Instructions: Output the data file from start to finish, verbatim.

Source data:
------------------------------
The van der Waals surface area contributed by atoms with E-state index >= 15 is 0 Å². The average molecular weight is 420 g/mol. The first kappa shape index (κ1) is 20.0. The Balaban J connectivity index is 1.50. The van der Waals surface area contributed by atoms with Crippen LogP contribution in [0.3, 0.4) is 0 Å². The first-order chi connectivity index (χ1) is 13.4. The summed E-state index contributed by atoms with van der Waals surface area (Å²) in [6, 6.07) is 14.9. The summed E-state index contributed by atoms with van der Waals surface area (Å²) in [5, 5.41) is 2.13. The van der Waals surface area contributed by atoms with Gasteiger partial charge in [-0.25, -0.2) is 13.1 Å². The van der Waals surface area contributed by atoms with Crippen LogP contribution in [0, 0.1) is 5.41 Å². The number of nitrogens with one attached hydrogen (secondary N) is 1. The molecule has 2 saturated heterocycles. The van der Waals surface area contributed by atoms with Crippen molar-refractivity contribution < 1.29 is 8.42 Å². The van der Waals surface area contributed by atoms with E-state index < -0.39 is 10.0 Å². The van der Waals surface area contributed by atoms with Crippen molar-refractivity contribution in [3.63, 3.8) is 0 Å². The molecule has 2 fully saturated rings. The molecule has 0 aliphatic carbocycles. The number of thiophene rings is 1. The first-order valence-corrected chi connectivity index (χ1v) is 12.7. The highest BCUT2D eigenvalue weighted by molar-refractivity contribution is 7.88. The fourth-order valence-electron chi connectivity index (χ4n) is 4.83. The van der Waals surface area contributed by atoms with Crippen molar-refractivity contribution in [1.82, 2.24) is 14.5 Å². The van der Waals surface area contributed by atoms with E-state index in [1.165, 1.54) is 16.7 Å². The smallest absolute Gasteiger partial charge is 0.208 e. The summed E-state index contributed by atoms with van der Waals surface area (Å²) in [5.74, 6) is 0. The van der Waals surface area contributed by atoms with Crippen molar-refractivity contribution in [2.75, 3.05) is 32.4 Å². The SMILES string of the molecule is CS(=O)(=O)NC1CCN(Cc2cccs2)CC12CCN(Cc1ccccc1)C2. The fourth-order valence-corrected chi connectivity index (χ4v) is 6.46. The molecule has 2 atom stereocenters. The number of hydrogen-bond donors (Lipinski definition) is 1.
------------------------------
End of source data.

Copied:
The van der Waals surface area contributed by atoms with E-state index >= 15 is 0 Å². The average molecular weight is 420 g/mol. The first kappa shape index (κ1) is 20.0. The Balaban J connectivity index is 1.50. The van der Waals surface area contributed by atoms with Crippen LogP contribution in [0.3, 0.4) is 0 Å². The first-order chi connectivity index (χ1) is 13.4. The summed E-state index contributed by atoms with van der Waals surface area (Å²) in [6, 6.07) is 14.9. The summed E-state index contributed by atoms with van der Waals surface area (Å²) in [5, 5.41) is 2.13. The van der Waals surface area contributed by atoms with Gasteiger partial charge in [-0.25, -0.2) is 13.1 Å². The van der Waals surface area contributed by atoms with Crippen LogP contribution in [0, 0.1) is 5.41 Å². The number of nitrogens with one attached hydrogen (secondary N) is 1. The molecule has 2 saturated heterocycles. The van der Waals surface area contributed by atoms with Crippen molar-refractivity contribution < 1.29 is 8.42 Å². The van der Waals surface area contributed by atoms with E-state index < -0.39 is 10.0 Å². The van der Waals surface area contributed by atoms with Crippen molar-refractivity contribution in [3.63, 3.8) is 0 Å². The molecule has 2 fully saturated rings. The molecule has 0 aliphatic carbocycles. The number of thiophene rings is 1. The first-order valence-corrected chi connectivity index (χ1v) is 12.7. The highest BCUT2D eigenvalue weighted by molar-refractivity contribution is 7.88. The fourth-order valence-electron chi connectivity index (χ4n) is 4.83. The van der Waals surface area contributed by atoms with Crippen molar-refractivity contribution in [1.82, 2.24) is 14.5 Å². The van der Waals surface area contributed by atoms with E-state index in [1.165, 1.54) is 16.7 Å². The smallest absolute Gasteiger partial charge is 0.208 e. The summed E-state index contributed by atoms with van der Waals surface area (Å²) in [5.74, 6) is 0. The van der Waals surface area contributed by atoms with Crippen molar-refractivity contribution in [2.75, 3.05) is 32.4 Å². The SMILES string of the molecule is CS(=O)(=O)NC1CCN(Cc2cccs2)CC12CCN(Cc1ccccc1)C2. The fourth-order valence-corrected chi connectivity index (χ4v) is 6.46. The molecule has 2 atom stereocenters. The number of hydrogen-bond donors (Lipinski definition) is 1.